CT Virtual Colonoscopy

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Each year, approximately 150,000 Americans are diagnosed with a very common and serious disease - colon cancer.

About

Colon cancer usually develops within benign growths called polyps, which arise from the colon wall. If polyps are detected early, removing them stops development of the cancer. The current standard technique for finding and removing polyps is endoscopy, a procedure in which a long, flexible tube is inserted into the colon, allowing a doctor to search for and remove polyps. Hartford Hospital offers virtual colonoscopy as an option when an incomplete colonoscopy has been performed or the patient cannot have a colonoscopy.

Virtual colonoscopy is much less invasive, requiring only a small rubber tip that is placed in the rectum to gently introduce air to inflate the colon. Most patients report that virtual colonoscopy is more comfortable than either barium enema or conventional colonoscopy. Hartford Hospital’s Department of Radiology has been offering 3-D Virtual Colonoscopy since 2002. Our highly-trained staff has extensive experience in performing 3-D virtual colonoscopy, ensuring the optimum in patient comfort and high quality results. Our radiologists have unsurpassed expertise in the interpretation of 3-D virtual colonoscopy.

A polyp can form at any time throughout life, but most commonly occurs in people over the age of 50. Most polyps grow slowly, and the risk that cancer will be found in a polyp is substantial only for polyps at least one half-inch (1 cm) in size. If your virtual colonoscopy shows no polyps, we will usually recommend that you wait five years before having another virtual colonoscopy or as recommended by your doctor.

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Patient Resources

Patient Guide

CT Scan Patient Guide (English) Download
CT Scan Patient Guide (Español) Download

Before the Procedure

  • The night before your exam, proper bowel preparation is essential for a good exam. The colon needs to be prepared so that the radiologist can clearly see if any polyps are present. The special liquid that you drink passes through you and is not absorbed by your body. Because the liquid is not absorbed, it causes most people to have mild diarrhea on that evening only.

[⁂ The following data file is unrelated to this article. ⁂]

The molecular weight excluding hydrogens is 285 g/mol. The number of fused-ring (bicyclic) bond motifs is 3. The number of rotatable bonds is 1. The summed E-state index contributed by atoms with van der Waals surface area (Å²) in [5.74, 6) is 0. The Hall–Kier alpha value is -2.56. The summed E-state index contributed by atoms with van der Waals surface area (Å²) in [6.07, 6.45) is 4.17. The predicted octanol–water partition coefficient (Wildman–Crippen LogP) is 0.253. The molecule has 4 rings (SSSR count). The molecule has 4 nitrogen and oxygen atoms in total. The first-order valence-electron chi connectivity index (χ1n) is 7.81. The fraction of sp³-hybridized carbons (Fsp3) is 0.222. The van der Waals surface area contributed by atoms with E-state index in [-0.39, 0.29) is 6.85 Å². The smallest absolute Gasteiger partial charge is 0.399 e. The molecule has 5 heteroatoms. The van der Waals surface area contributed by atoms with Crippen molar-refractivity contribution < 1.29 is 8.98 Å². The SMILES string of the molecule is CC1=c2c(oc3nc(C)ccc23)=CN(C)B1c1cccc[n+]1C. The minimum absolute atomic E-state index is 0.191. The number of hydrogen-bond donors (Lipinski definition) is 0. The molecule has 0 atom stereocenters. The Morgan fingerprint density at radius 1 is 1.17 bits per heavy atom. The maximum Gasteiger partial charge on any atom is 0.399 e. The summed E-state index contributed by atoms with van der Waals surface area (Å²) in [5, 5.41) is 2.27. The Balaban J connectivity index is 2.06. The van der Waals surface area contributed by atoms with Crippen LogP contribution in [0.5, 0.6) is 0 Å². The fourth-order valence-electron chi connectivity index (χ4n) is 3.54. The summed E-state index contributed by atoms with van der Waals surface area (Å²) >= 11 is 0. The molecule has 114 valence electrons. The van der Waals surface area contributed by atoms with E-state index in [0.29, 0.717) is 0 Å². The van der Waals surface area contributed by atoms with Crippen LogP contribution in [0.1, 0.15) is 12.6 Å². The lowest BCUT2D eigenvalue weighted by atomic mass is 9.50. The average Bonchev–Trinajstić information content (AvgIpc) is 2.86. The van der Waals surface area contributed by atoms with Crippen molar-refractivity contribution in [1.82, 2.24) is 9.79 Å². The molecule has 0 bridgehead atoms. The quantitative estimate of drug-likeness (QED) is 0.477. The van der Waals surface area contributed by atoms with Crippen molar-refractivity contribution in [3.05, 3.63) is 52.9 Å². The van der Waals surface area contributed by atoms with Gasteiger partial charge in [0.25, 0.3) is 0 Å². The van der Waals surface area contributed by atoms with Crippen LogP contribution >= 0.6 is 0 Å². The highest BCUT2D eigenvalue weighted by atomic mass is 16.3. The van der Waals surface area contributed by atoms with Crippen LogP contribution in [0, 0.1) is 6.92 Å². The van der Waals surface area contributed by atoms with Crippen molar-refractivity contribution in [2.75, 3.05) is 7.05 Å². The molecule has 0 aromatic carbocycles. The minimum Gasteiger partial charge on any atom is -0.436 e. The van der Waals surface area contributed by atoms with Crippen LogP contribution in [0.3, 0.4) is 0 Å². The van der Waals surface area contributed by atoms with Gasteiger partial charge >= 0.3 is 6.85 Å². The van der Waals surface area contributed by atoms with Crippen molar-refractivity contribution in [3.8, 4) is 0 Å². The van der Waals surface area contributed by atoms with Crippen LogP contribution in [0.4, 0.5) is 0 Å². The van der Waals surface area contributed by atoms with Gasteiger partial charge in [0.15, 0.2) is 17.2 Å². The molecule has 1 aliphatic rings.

• On the morning of the exam, you should strictly limit your diet to clear liquids, such as tea or apple juice.

What to Expect During a Virtual Colonoscopy

  • Virtual colonoscopy is designed to be easily tolerated by patients. The exam can be completed within twenty minutes, and most patients report that it causes little or no discomfort.
  • To begin, you will lie comfortably on the CT scanner table. A very small, flexible tube tip is inserted into the rectum and air is gently introduced into the colon. After the tube is inserted, your privacy will be maintained and you will be in control of the amount of air.
  • You may experience a sense of fullness, but nearly all patients report that the air insufflation is not painful.
    It takes about two minutes to perform the actual CT scan. The first series of pictures will be taken with you lying on your stomach, followed by another set lying on your back.
  • After the pictures are taken, the tube is removed and you will be free to go.
  • Because no sedation is required for the test, you can drive or return to work after the exam is completed.
  • Most people do not have polyps, but the smaller percentage of people who do should have them removed. If we detect a polyp on your virtual colonoscopy we will inform your doctor, and he or she will likely recommend a follow-up endoscopy to have the polyp removed.

Afterwards
Immediately following the exam, you may resume your regular diet.

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Services

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    The Department of Interventional Radiology and Neuroimaging’s staff physicians have all received specialized training and are all certified by the American Board of Radiology.

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    Each year, approximately 150,000 Americans are diagnosed with a very common and serious disease - colon cancer.

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